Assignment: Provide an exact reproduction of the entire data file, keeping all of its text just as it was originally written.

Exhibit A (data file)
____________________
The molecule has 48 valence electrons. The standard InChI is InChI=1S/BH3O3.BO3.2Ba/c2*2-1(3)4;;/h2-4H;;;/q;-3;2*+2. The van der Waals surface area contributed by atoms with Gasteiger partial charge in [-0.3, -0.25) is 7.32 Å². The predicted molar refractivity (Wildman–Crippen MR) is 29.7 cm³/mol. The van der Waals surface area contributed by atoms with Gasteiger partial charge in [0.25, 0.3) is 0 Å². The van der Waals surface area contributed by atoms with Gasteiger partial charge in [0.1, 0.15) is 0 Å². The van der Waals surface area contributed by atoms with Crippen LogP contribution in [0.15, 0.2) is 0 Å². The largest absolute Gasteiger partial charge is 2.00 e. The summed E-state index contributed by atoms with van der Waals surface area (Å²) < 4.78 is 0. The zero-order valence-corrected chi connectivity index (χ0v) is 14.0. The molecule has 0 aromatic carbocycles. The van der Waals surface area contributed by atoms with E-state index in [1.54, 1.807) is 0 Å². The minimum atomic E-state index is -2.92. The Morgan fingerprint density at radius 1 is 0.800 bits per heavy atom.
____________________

The molecule has 48 valence electrons. The standard InChI is InChI=1S/BH3O3.BO3.2Ba/c2*2-1(3)4;;/h2-4H;;;/q;-3;2*+2. The van der Waals surface area contributed by atoms with Gasteiger partial charge in [-0.3, -0.25) is 7.32 Å². The predicted molar refractivity (Wildman–Crippen MR) is 29.7 cm³/mol. The van der Waals surface area contributed by atoms with Gasteiger partial charge in [0.25, 0.3) is 0 Å². The van der Waals surface area contributed by atoms with Gasteiger partial charge in [0.1, 0.15) is 0 Å². The van der Waals surface area contributed by atoms with Crippen LogP contribution in [0.15, 0.2) is 0 Å². The largest absolute Gasteiger partial charge is 2.00 e. The summed E-state index contributed by atoms with van der Waals surface area (Å²) < 4.78 is 0. The zero-order valence-corrected chi connectivity index (χ0v) is 14.0. The molecule has 0 aromatic carbocycles. The van der Waals surface area contributed by atoms with E-state index in [1.54, 1.807) is 0 Å². The minimum atomic E-state index is -2.92. The Morgan fingerprint density at radius 1 is 0.800 bits per heavy atom.